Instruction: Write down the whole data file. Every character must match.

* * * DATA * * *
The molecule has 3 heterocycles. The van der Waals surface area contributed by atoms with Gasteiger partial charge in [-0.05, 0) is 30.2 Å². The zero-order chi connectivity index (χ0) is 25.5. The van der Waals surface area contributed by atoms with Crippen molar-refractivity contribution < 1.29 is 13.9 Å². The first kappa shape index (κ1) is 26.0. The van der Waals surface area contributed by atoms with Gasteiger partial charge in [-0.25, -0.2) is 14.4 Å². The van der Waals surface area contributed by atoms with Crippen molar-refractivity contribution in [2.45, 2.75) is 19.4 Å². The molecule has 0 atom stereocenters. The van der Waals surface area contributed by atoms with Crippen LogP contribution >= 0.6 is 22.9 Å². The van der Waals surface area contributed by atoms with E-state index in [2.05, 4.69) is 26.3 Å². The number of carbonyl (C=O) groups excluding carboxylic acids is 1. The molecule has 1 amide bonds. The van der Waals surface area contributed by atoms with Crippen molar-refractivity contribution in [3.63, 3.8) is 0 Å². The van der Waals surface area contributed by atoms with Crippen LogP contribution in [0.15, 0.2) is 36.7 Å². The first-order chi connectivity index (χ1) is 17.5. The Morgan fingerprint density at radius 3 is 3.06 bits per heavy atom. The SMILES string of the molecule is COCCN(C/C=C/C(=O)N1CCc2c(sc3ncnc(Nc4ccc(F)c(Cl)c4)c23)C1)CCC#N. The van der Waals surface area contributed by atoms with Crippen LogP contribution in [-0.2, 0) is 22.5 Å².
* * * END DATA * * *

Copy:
The molecule has 3 heterocycles. The van der Waals surface area contributed by atoms with Gasteiger partial charge in [-0.05, 0) is 30.2 Å². The zero-order chi connectivity index (χ0) is 25.5. The van der Waals surface area contributed by atoms with Crippen molar-refractivity contribution < 1.29 is 13.9 Å². The first kappa shape index (κ1) is 26.0. The van der Waals surface area contributed by atoms with Gasteiger partial charge in [-0.25, -0.2) is 14.4 Å². The van der Waals surface area contributed by atoms with Crippen molar-refractivity contribution in [2.45, 2.75) is 19.4 Å². The molecule has 0 atom stereocenters. The van der Waals surface area contributed by atoms with Crippen LogP contribution >= 0.6 is 22.9 Å². The van der Waals surface area contributed by atoms with E-state index in [2.05, 4.69) is 26.3 Å². The number of carbonyl (C=O) groups excluding carboxylic acids is 1. The molecule has 1 amide bonds. The van der Waals surface area contributed by atoms with Crippen molar-refractivity contribution in [3.63, 3.8) is 0 Å². The van der Waals surface area contributed by atoms with Crippen LogP contribution in [0.15, 0.2) is 36.7 Å². The first-order chi connectivity index (χ1) is 17.5. The Morgan fingerprint density at radius 3 is 3.06 bits per heavy atom. The SMILES string of the molecule is COCCN(C/C=C/C(=O)N1CCc2c(sc3ncnc(Nc4ccc(F)c(Cl)c4)c23)C1)CCC#N. The van der Waals surface area contributed by atoms with Crippen LogP contribution in [-0.2, 0) is 22.5 Å².